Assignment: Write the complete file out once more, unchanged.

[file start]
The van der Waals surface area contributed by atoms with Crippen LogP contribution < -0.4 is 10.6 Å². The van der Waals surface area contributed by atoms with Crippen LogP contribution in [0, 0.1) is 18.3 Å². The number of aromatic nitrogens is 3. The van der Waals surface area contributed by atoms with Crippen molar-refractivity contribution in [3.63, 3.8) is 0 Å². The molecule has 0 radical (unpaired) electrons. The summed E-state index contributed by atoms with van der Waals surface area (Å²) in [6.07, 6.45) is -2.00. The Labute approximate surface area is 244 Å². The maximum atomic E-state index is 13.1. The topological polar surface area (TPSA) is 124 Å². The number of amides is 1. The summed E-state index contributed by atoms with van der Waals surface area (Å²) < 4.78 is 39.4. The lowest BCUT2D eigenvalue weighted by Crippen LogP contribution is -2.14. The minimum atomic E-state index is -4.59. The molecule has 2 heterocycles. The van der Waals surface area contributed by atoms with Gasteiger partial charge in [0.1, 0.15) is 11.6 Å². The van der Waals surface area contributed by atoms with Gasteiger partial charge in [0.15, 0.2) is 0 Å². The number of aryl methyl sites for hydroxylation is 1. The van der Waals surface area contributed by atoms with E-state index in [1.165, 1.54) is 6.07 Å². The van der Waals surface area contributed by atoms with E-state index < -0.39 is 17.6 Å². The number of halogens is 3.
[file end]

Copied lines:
The van der Waals surface area contributed by atoms with Crippen LogP contribution < -0.4 is 10.6 Å². The van der Waals surface area contributed by atoms with Crippen LogP contribution in [0, 0.1) is 18.3 Å². The number of aromatic nitrogens is 3. The van der Waals surface area contributed by atoms with Crippen molar-refractivity contribution in [3.63, 3.8) is 0 Å². The molecule has 0 radical (unpaired) electrons. The summed E-state index contributed by atoms with van der Waals surface area (Å²) in [6.07, 6.45) is -2.00. The Labute approximate surface area is 244 Å². The maximum atomic E-state index is 13.1. The topological polar surface area (TPSA) is 124 Å². The number of amides is 1. The summed E-state index contributed by atoms with van der Waals surface area (Å²) < 4.78 is 39.4. The lowest BCUT2D eigenvalue weighted by Crippen LogP contribution is -2.14. The minimum atomic E-state index is -4.59. The molecule has 2 heterocycles. The van der Waals surface area contributed by atoms with Gasteiger partial charge in [0.1, 0.15) is 11.6 Å². The van der Waals surface area contributed by atoms with Gasteiger partial charge in [0.15, 0.2) is 0 Å². The number of aryl methyl sites for hydroxylation is 1. The van der Waals surface area contributed by atoms with E-state index in [1.165, 1.54) is 6.07 Å². The van der Waals surface area contributed by atoms with E-state index < -0.39 is 17.6 Å². The number of halogens is 3.